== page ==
Passionate about cars and motorsports, Cheryl Tay is a familiar face in prominent local, regional as well as international automotive titles. She is equally enthusiastic about health and fitness and is always on the lookout for the latest workout trends. More of her at CherylTay.sg and on Facebook, Twitter or Instagram (cheryltay11).
She has three boys to take care of, daily household chores to complete, a pet shop business to manage and clients to handle as a freelance personal trainer.
But Gladys Leong, 34, is still able to maintain her fitness regime of working out at least five times a week and, as you can see, keeps her body in shape.
No wonder she often receives disbelieving glances when she’s out with her three kids aged 10, 5 and 18 months. The 1.56m-tall Leong weighs 41kg with a body fat percentage of 8 per cent and doesn’t look her age at all.
“My advice is: no pain, no gain. If you want something bad enough, work for it and you will succeed. Becoming a mother does not mean you have to lose your physique and youth,” she said.
“You can retain them with proper diets and workouts, and look better than you were before pregnancy,” added Leong, who aims to reach out to more ladies, especially mothers, and help them keep fit.
Finding her way
She wasn’t always this slim – Leong’s weight jumped from 42kg to 58kg when she was 18, a result of binge-eating when her mother passed away from cancer.
As the only child from a single-parent family (they had previously left her abusive father) her world was crushed and she stuffed herself with food as a distraction from suicidal and depressive thoughts.
But the huge weight gain ended up sapping her confidence and when she headed to Australia for two years of studies, she remained at that size while giving herself excuses that she was busy.
Upon returning to Singapore at the age of 21, Leong started work at a commodities firm and the stressful life did nothing to help her waistline.
Her godmother sent her to a slimming centre for two months but after seeing no results, Leong finally decided to start exercising instead.
She began with 15 minutes of jogging and some sit-ups three times a week, before gradually increasing the distance. Watching what she ate also helped and she lost 8kg in a month.
Leong was sold and eventually adopted an active lifestyle of jogging, swimming and cycling. She also left the corporate life to become a swimming instructor and her weight dropped to an all-time unhealthy low of 35kg. Leong was pregnant with her first child then, and recalls having hardly any muscles and being weak most of the time.
Pregnant? No problem
For all three of her pregnancies she would ultimately put on about 20kg, but still manage to lose the excess weight each time, within one and a half months of breastfeeding and daily workouts.
“I work for more than 12 hours a day at the pet shop and I still have to clean the house and look after the kids, but I make sure I put in the time every night after I tuck them to bed, to go for a jog or do some exercises like crunches, lunges, dips and squats,” Leong shared. “I’m also careful with what I eat and make healthy choices, abstaining from junk.”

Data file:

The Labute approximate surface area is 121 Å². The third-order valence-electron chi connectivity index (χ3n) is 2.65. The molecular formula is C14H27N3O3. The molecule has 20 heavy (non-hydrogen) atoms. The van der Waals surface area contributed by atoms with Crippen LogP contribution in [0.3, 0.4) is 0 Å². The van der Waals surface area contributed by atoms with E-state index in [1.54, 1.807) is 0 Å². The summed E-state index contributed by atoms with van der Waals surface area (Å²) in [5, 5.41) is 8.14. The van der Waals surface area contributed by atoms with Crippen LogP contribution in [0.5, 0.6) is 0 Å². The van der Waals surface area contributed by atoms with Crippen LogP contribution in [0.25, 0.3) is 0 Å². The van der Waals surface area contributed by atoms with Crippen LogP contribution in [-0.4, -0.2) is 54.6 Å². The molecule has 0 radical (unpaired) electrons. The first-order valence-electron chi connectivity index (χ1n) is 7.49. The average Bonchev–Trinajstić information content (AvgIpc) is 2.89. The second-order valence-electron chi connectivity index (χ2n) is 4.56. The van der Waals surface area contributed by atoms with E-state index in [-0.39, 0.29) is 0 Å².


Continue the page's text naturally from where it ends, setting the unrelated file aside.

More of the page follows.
The older she got, the harder it became to lose the post-natal weight gain, so Leong had to put in more effort – but she says it’s not impossible.
Today, she has no stretch marks, loose skin or flab, and hopes to correct the mindset that pregnancy is to blame for women’s bodies going out of shape.
“A lot of my friends complain and blame pregnancy, but it all falls on yourself. You don’t give yourself excuses to indulge just because you are pregnant,” Leong explained. “Yes, I had cravings but I controlled them and I also did simple exercises with the gym ball. You should also walk around more and not keep sitting down.”
Walking the talk
In 2010, she started an online community called No Flab Mommas in a bid to “prove that mothers need not be flabby”. Its main objective is to motivate mothers and mothers-to-be to work out, and with their kids when possible – Leong already does simple exercises like sit-ups and squats with her two elder boys.
In addition, she is certified in pre- and post-natal training, and despite being introduced to the gym just last year, still signed up for NutriGirl, a local fitness model contest.
Although Leong did not place in the competition, she learned a lot about fitness and is now a freelance personal trainer at Hercules Fitness, owned by former heavyweight bodybuilding champion and powerlifter Desmond Lee.
She is also currently preparing to compete in the Women’s Physique category of the National Bodybuilding and Physique Championships in September this year.
“I used to think that skinny is good as you could fit into clothes easier, but I think I look more human now,” Leong laughed.
But, turning serious, she said: "I'm fitter than before, and I don't look as sickly or scrawny as I used to. I have more physical strength and better stamina compared to the past, and this is very important to me because I need the energy to coach my clients and look after my three kids.”
“I believe it's not so much the numbers on the scale, but about eating proper meals and working out regularly," she added. “Ultimately, I want to change the mindset that becoming a mother means becoming fat.”
“Exercise helps to maintain our youth and figure. We all have our various commitments at home or at work. It really depends on how much you want it and you have to put in the discipline and the effort,” Leong concluded.